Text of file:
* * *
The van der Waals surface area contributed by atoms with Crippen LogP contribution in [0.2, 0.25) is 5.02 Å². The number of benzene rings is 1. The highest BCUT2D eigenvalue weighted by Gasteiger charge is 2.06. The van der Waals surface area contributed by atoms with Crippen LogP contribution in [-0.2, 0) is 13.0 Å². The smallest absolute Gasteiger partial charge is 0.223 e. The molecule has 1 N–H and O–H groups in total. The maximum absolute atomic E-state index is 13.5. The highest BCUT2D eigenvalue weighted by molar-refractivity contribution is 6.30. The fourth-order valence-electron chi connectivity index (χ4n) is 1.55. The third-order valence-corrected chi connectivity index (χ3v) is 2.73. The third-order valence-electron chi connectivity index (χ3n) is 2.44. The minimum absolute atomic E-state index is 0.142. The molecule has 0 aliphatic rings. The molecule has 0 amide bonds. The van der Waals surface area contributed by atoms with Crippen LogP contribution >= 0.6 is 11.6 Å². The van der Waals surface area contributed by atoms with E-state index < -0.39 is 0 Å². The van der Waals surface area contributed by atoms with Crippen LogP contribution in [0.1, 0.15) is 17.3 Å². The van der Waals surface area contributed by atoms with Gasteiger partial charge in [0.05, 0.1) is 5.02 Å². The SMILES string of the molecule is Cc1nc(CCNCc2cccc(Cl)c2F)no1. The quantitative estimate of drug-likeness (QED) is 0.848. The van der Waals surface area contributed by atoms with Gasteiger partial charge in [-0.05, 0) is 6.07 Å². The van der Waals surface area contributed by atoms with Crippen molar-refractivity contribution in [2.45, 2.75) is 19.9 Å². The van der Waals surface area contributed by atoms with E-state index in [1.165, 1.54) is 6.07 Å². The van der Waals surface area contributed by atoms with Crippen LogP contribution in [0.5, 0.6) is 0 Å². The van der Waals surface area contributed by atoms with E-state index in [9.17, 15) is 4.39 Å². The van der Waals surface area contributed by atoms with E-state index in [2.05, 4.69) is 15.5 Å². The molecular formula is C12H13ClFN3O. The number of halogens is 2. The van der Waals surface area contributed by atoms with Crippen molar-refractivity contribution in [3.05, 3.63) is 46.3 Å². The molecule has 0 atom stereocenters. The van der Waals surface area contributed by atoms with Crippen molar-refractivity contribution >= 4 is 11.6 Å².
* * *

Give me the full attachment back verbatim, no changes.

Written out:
The van der Waals surface area contributed by atoms with Crippen LogP contribution in [0.2, 0.25) is 5.02 Å². The number of benzene rings is 1. The highest BCUT2D eigenvalue weighted by Gasteiger charge is 2.06. The van der Waals surface area contributed by atoms with Crippen LogP contribution in [-0.2, 0) is 13.0 Å². The smallest absolute Gasteiger partial charge is 0.223 e. The molecule has 1 N–H and O–H groups in total. The maximum absolute atomic E-state index is 13.5. The highest BCUT2D eigenvalue weighted by molar-refractivity contribution is 6.30. The fourth-order valence-electron chi connectivity index (χ4n) is 1.55. The third-order valence-corrected chi connectivity index (χ3v) is 2.73. The third-order valence-electron chi connectivity index (χ3n) is 2.44. The minimum absolute atomic E-state index is 0.142. The molecule has 0 aliphatic rings. The molecule has 0 amide bonds. The van der Waals surface area contributed by atoms with Crippen LogP contribution >= 0.6 is 11.6 Å². The van der Waals surface area contributed by atoms with E-state index < -0.39 is 0 Å². The van der Waals surface area contributed by atoms with Crippen LogP contribution in [0.1, 0.15) is 17.3 Å². The van der Waals surface area contributed by atoms with Gasteiger partial charge in [0.05, 0.1) is 5.02 Å². The SMILES string of the molecule is Cc1nc(CCNCc2cccc(Cl)c2F)no1. The quantitative estimate of drug-likeness (QED) is 0.848. The van der Waals surface area contributed by atoms with Gasteiger partial charge in [-0.05, 0) is 6.07 Å². The van der Waals surface area contributed by atoms with Crippen molar-refractivity contribution in [2.45, 2.75) is 19.9 Å². The van der Waals surface area contributed by atoms with E-state index in [1.165, 1.54) is 6.07 Å². The van der Waals surface area contributed by atoms with Crippen LogP contribution in [0.5, 0.6) is 0 Å². The van der Waals surface area contributed by atoms with E-state index in [9.17, 15) is 4.39 Å². The van der Waals surface area contributed by atoms with E-state index in [2.05, 4.69) is 15.5 Å². The molecular formula is C12H13ClFN3O. The number of halogens is 2. The van der Waals surface area contributed by atoms with Crippen molar-refractivity contribution in [3.05, 3.63) is 46.3 Å². The molecule has 0 atom stereocenters. The van der Waals surface area contributed by atoms with Crippen molar-refractivity contribution >= 4 is 11.6 Å².